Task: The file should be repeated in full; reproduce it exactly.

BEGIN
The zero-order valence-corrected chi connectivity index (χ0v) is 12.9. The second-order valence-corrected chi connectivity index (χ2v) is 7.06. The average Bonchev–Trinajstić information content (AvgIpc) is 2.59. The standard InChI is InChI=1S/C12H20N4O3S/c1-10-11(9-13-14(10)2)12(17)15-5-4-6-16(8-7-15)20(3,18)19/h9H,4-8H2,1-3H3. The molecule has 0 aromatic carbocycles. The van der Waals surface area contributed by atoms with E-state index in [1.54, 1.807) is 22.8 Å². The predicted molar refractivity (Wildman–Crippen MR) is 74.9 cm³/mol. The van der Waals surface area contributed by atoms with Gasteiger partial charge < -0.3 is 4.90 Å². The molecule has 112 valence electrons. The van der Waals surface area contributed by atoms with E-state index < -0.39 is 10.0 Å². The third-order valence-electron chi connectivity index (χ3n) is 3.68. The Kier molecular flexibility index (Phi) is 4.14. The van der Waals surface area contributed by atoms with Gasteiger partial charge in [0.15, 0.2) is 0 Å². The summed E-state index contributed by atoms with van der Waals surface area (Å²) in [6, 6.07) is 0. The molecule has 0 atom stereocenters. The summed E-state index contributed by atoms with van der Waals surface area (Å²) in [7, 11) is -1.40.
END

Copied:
The zero-order valence-corrected chi connectivity index (χ0v) is 12.9. The second-order valence-corrected chi connectivity index (χ2v) is 7.06. The average Bonchev–Trinajstić information content (AvgIpc) is 2.59. The standard InChI is InChI=1S/C12H20N4O3S/c1-10-11(9-13-14(10)2)12(17)15-5-4-6-16(8-7-15)20(3,18)19/h9H,4-8H2,1-3H3. The molecule has 0 aromatic carbocycles. The van der Waals surface area contributed by atoms with E-state index in [1.54, 1.807) is 22.8 Å². The predicted molar refractivity (Wildman–Crippen MR) is 74.9 cm³/mol. The van der Waals surface area contributed by atoms with Gasteiger partial charge < -0.3 is 4.90 Å². The molecule has 112 valence electrons. The van der Waals surface area contributed by atoms with E-state index < -0.39 is 10.0 Å². The third-order valence-electron chi connectivity index (χ3n) is 3.68. The Kier molecular flexibility index (Phi) is 4.14. The van der Waals surface area contributed by atoms with Gasteiger partial charge in [0.15, 0.2) is 0 Å². The summed E-state index contributed by atoms with van der Waals surface area (Å²) in [6, 6.07) is 0. The molecule has 0 atom stereocenters. The summed E-state index contributed by atoms with van der Waals surface area (Å²) in [7, 11) is -1.40.